Yesterday we looked at the health benefits of asses milk. Today we shall look at the use Jane Austen made of donkeys towards the end of her life at Chawton.

After Jane Austen had visited Chetleham in May 1816  it was obvious that her health was beginning to fail and a cure had not been effected. Chetlenham was an inland  spa famed, as reported in The Guide to all the Watering and Sea Bathing Places etc (1803),  for its mineral waters which were especially noted for treating

all bilious complaints, obstructions of the liver and spleen, dyspepsia, lost of appetite, in habitual costiveness, and obstinate obstructions.

She retuned to Chawton on 11th June. She must have begun to find it difficult to walk, and began to use her mother’s  donkey cart and donkey, so that she could remain mobile. She was famous for being a desperate walker, and to find her energy levels so depleted that she could no longer go for walks around  Chawton must have been devastating.

This is a picture of the cart that I took on my last visit to Chawton :

But if you go here you can see a picture of the donkey cart, together with modern occupant and donkey , in a photograph taken in the garden at The Jane Austen House Museum which gives you a better idea of the size of the carriage.

The firt mention of it in her letters is in one written to her nephew, James Edward Austen,  dated 9th July 1816;

May Jane and I have been wet through once already today, we set off in the Donkey Carriage for Farringdon as I wanted to see the improvements Mr Woolis is making, but we were obliged to turn back  before we got there but not soon enough to avoid a Pelter all the way back home……

By March 1817 however,  Jane Austen was further weakened by her illness and this mention of the donkey appears in her letter of 13th March written to Fanny Knight. It would appear that Jane Austen did not like driving the carriage and preferred to ride the donkey:

I am got tolerably well again, quite equal to walking about and enjoying the Air; and by sitting down and resting a good while between my walks, I get exercise enough. I have a scheme however to accomplishing more as the weather grows  springlike. I mean to take to riding the Donkey. It will be more independent and less troublesome than  the use of the Carriage & I shall be able to go about with Aunt Cassandra in her walks to Alton and Wyards.

In her letter of the of the 23rd March 1817 again written to Fanny Knight, Jane Austen announced with some understandable  excitement of the forthcoming arrival of the saddle for the donkey and her desperation to be out and about in the countryside and open air:

We are going to have Rain and after that very pleasant genial weather ,which will exactly do for me, as my Saddle will then be completed and ari and exercise is what I want….

The final mention of the donkey is  in her letter to Caroline Austen of 26th Marcy 1817:

I have taken one ride on the Donkey and like it very much-and you must try to get me quiet mild days that I maybe able to get out pretty constantly….

For the financially-challenged Austen ladies- by this time Henry Austen’s bank had failed  and the financial depression consequent upon the ending of the Napoleonic wars was causing them much distress- a donkey was an ideal means of transport , basically because it was the cheapest available .

This picture shows donkeys being kept by the Spurling family from Diana Spurling wonderful collection of watercolours published in the book, Mrs Husrt Dancing and Other Scenes form Regency Life 1812-1823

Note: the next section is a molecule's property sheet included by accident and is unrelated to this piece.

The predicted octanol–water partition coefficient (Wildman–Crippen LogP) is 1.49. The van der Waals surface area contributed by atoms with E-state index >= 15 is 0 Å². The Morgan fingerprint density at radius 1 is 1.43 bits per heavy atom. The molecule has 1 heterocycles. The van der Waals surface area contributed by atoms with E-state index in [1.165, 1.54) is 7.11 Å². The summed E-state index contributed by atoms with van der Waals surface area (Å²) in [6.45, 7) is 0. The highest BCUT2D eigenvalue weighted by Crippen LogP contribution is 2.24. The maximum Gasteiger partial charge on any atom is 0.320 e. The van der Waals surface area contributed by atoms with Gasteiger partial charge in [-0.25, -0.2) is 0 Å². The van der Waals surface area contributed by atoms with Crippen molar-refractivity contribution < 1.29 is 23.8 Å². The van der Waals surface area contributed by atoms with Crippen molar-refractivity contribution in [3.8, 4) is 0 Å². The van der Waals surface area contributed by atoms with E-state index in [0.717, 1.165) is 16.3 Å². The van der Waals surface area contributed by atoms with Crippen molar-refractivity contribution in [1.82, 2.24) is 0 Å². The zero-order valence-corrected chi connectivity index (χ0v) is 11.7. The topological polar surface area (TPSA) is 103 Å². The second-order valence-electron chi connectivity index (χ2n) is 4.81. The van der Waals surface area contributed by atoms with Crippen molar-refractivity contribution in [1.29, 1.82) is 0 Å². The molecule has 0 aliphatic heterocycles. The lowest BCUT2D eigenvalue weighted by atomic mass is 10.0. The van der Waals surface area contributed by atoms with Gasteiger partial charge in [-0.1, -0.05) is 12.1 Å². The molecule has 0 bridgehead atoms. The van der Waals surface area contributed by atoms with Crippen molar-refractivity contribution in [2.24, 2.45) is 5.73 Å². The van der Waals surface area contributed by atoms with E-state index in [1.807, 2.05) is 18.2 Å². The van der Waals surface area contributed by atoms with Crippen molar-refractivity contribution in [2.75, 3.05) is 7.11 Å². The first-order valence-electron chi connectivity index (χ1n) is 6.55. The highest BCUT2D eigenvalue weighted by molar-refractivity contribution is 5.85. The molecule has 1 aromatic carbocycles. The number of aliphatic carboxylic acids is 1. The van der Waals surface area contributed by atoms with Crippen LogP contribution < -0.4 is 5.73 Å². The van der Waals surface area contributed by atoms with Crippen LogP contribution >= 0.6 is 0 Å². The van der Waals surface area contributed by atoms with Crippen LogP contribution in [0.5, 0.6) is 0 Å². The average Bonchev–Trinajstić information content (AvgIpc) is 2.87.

Donkeys cost very little to purchase and were easily fed. But the biggest saving was that unlike horses, donkey were not subject to tax.

This is a picture of  three donkeys learning to draw a carriage again by Diana Spurling.

Horse used for riding for pleasure  and for driving carriages were subject to tax in England from 1784 (agricultural horses and horses used in industry were taxed at lower rates and this tax was introduced in 1796,) Donkeys were exempt from this tax. Pleasure carriages however were subject to tax, and this was first imposed in 1747, but the donkey carriage, though subject to the tax, was subject to  the lowest form of it.

The donkey cart was a two wheeled affair as you can see from the photograph of Mrs Austen carriage, and was the cheapest form of carriage one could buy at the time :the equivalent today of the tiniest cheapest car. Anna and Been Lefroy- who were also in financially straightened circumstances having  little income and  many children-  had a donkey carriage too. I suppose Jane’s donkey was the early 19th century equivalent of a mobility scooter for her.

Donkeys were thought of as excellent animals for drawing carriages. This is what the agricultural  “improver” and commentator Arthur Young had to say about them, reporting about the Earl of Egremont’s experiments with them:

The problem with donkeys is that they  can be stubborn beings. And they do not make for a very elegant figure while riding one.

Which is something of which the townie Mrs Elton does not appear to a be aware when she wants to cut a dash riding to  the Donwell  Abbey Strawberry picking party in Emma by donkey:

“I wish we had a donkey. The thing would be for us all to come on donkies, Jane, Miss Bates, and me — and my caro sposo walking by. I really must talk to him about purchasing a donkey. In a country life I conceive it to be a sort of necessary; for, let a woman have ever so many resources, it is not possible for her to be always shut up at home; and very long walks, you know — in summer there is dust, and in winter there is dirt.”


Jane Austen knew all about them I’m sure: and as we can see from those touching extracts from her last letters, was grateful for the opportunity her donkey gave to her for affording her  some of her last glimpses of the Hampshire countryside that she loved so well.